Bold Visions

In recent years, there has been a resurgence of egalitarian utopianism, a resurgence probably attributable to the demise of socialism and the consequent opening up to more acceptable alternatives. These new utopian visions are useful to review because they lay bare different visions of the good society, force us to identify which visions are consistent with our most fundamental values and commitments, and help establish whether contemporary interventions and reforms (see pragmatic proposals) are indeed helping us realize our most fundamental commitments. We describe below a few examples of currently fashionable utopian proposals for reducing poverty and inequality.

Reducing Inequality in Opportunity

How might we overcome inequalities in family circumstances and better realize our longstanding commitment to equal opportunity for everyone? The proponents of a "stakeholder society" suggest bold institutional changes that allow us go beyond our current quite shallow commitment to equal opportunity (see 'The Stakeholder Society').

Reducing Income Inequality

Should we eliminate all redistributive transfers (e.g., unemployment insurance, social security, minimum wage) in favor of a single monthly stipend paid out to everyone? Could poverty be eliminated altogether with such a bold stroke (see 'Global Labour Flexibility')?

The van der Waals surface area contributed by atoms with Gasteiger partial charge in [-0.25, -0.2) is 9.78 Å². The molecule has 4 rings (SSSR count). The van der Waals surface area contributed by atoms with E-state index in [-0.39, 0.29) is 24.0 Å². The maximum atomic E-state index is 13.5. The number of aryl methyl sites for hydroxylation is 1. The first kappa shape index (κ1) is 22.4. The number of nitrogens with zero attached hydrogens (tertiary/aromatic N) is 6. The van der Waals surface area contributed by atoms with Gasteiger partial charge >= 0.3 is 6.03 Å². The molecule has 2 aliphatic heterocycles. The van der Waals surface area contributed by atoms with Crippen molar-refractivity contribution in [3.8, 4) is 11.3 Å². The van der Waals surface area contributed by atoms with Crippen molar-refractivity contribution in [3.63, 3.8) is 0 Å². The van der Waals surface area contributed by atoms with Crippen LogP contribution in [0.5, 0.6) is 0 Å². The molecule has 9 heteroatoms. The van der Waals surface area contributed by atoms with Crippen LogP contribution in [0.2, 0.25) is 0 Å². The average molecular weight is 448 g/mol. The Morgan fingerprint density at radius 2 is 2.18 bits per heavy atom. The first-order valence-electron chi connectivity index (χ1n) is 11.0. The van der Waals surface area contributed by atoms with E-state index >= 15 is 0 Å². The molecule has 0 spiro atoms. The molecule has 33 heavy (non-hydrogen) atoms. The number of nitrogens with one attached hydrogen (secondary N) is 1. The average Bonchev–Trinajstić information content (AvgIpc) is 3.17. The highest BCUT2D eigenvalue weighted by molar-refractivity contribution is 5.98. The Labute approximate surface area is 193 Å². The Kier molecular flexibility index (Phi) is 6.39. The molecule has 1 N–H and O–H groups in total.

Reducing Spatial Inequality

We have long practiced a form of residential segregation in which rich people cluster together in some neighborhoods and poor people cluster together in others. If we committed to eliminating such segregation, would inequality be dramatically reduced (see 'Race, Class and Markets')?

Reducing Labor Market Inequality

Should macroeconomic policy be revised to generate substantially higher employment rates? Is it high time to rethink old formulas about how much unemployment is acceptable (see Krueger)?

Externalities, Poverty, and Inequality

The poverty rate is high in part because the firms that produce it don't have to bear the full costs of that decision. The firm that wishes, for example, to relocate production overseas can lay off domestic workers without fully bearing all the associated costs, such as retraining costs, increased unemployment benefits, possible deterioration in the mental and physical health of the laid-off workers, or increased crime and drug abuse among the laid-off workers. How might incentives be reengineered to bring into better alignment the public and private costs of producing inequality and poverty?